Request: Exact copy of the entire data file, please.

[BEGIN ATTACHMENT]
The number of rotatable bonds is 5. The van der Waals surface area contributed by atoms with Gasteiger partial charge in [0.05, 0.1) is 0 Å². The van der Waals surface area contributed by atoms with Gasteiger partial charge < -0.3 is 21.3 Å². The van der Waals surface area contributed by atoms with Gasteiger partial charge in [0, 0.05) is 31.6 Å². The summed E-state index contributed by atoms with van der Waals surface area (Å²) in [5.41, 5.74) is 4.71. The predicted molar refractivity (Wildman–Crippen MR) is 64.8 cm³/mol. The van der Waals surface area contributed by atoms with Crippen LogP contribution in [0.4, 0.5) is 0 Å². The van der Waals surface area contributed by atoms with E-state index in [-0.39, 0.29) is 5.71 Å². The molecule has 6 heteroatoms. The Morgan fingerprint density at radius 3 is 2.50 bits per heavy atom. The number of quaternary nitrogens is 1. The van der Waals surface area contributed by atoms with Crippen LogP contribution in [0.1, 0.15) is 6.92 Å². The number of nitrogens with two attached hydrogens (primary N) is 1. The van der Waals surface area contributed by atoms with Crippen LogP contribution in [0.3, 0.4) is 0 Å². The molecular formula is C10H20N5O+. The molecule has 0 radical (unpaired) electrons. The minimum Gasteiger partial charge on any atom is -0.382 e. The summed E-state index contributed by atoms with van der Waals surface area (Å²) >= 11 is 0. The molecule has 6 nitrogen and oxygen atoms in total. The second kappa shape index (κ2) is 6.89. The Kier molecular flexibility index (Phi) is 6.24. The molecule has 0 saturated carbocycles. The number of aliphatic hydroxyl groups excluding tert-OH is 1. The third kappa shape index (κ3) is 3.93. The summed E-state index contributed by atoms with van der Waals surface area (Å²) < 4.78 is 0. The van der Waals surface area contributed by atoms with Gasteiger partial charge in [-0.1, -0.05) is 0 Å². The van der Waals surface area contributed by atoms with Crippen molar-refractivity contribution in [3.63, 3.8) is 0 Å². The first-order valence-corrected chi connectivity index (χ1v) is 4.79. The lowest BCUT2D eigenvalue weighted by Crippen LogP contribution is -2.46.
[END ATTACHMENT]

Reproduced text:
The number of rotatable bonds is 5. The van der Waals surface area contributed by atoms with Gasteiger partial charge in [0.05, 0.1) is 0 Å². The van der Waals surface area contributed by atoms with Gasteiger partial charge < -0.3 is 21.3 Å². The van der Waals surface area contributed by atoms with Gasteiger partial charge in [0, 0.05) is 31.6 Å². The summed E-state index contributed by atoms with van der Waals surface area (Å²) in [5.41, 5.74) is 4.71. The predicted molar refractivity (Wildman–Crippen MR) is 64.8 cm³/mol. The van der Waals surface area contributed by atoms with Crippen LogP contribution in [0.4, 0.5) is 0 Å². The van der Waals surface area contributed by atoms with E-state index in [-0.39, 0.29) is 5.71 Å². The molecule has 6 heteroatoms. The Morgan fingerprint density at radius 3 is 2.50 bits per heavy atom. The number of quaternary nitrogens is 1. The van der Waals surface area contributed by atoms with Crippen LogP contribution in [0.1, 0.15) is 6.92 Å². The number of nitrogens with two attached hydrogens (primary N) is 1. The van der Waals surface area contributed by atoms with Crippen LogP contribution in [0.3, 0.4) is 0 Å². The molecular formula is C10H20N5O+. The molecule has 0 radical (unpaired) electrons. The minimum Gasteiger partial charge on any atom is -0.382 e. The summed E-state index contributed by atoms with van der Waals surface area (Å²) >= 11 is 0. The molecule has 6 nitrogen and oxygen atoms in total. The second kappa shape index (κ2) is 6.89. The Kier molecular flexibility index (Phi) is 6.24. The molecule has 0 saturated carbocycles. The number of aliphatic hydroxyl groups excluding tert-OH is 1. The third kappa shape index (κ3) is 3.93. The summed E-state index contributed by atoms with van der Waals surface area (Å²) < 4.78 is 0. The van der Waals surface area contributed by atoms with Gasteiger partial charge in [-0.1, -0.05) is 0 Å². The van der Waals surface area contributed by atoms with Crippen molar-refractivity contribution in [3.63, 3.8) is 0 Å². The first-order valence-corrected chi connectivity index (χ1v) is 4.79. The lowest BCUT2D eigenvalue weighted by Crippen LogP contribution is -2.46.